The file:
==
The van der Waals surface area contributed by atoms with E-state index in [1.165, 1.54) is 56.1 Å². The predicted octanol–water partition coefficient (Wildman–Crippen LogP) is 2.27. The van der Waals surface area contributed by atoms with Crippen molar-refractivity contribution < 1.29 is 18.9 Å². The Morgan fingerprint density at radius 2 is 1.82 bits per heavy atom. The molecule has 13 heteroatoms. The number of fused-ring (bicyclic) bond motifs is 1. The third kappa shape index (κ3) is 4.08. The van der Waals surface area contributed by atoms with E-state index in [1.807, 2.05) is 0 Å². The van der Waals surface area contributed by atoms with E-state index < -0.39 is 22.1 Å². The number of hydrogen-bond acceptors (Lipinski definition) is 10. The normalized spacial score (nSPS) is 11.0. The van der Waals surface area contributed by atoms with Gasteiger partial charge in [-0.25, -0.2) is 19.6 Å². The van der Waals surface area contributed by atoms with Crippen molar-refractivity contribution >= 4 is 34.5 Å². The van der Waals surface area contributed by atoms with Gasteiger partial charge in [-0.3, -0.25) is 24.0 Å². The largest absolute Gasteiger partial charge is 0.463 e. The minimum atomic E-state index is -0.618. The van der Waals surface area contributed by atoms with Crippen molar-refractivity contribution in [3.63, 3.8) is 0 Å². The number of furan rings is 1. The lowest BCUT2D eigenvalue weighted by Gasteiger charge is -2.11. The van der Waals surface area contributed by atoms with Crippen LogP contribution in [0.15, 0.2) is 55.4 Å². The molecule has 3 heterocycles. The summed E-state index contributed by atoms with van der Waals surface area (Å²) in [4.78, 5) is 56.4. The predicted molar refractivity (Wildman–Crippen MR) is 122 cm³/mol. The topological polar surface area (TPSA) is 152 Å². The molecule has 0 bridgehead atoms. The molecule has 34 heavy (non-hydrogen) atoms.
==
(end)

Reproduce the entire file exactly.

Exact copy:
The van der Waals surface area contributed by atoms with E-state index in [1.165, 1.54) is 56.1 Å². The predicted octanol–water partition coefficient (Wildman–Crippen LogP) is 2.27. The van der Waals surface area contributed by atoms with Crippen molar-refractivity contribution < 1.29 is 18.9 Å². The Morgan fingerprint density at radius 2 is 1.82 bits per heavy atom. The molecule has 13 heteroatoms. The number of fused-ring (bicyclic) bond motifs is 1. The third kappa shape index (κ3) is 4.08. The van der Waals surface area contributed by atoms with E-state index in [1.807, 2.05) is 0 Å². The van der Waals surface area contributed by atoms with E-state index < -0.39 is 22.1 Å². The number of hydrogen-bond acceptors (Lipinski definition) is 10. The normalized spacial score (nSPS) is 11.0. The van der Waals surface area contributed by atoms with Gasteiger partial charge in [-0.25, -0.2) is 19.6 Å². The van der Waals surface area contributed by atoms with Crippen molar-refractivity contribution >= 4 is 34.5 Å². The van der Waals surface area contributed by atoms with Gasteiger partial charge in [-0.3, -0.25) is 24.0 Å². The largest absolute Gasteiger partial charge is 0.463 e. The minimum atomic E-state index is -0.618. The van der Waals surface area contributed by atoms with Crippen molar-refractivity contribution in [3.63, 3.8) is 0 Å². The number of furan rings is 1. The lowest BCUT2D eigenvalue weighted by Gasteiger charge is -2.11. The van der Waals surface area contributed by atoms with Crippen LogP contribution in [0.15, 0.2) is 55.4 Å². The molecule has 3 heterocycles. The summed E-state index contributed by atoms with van der Waals surface area (Å²) in [4.78, 5) is 56.4. The predicted molar refractivity (Wildman–Crippen MR) is 122 cm³/mol. The topological polar surface area (TPSA) is 152 Å². The molecule has 0 bridgehead atoms. The molecule has 34 heavy (non-hydrogen) atoms.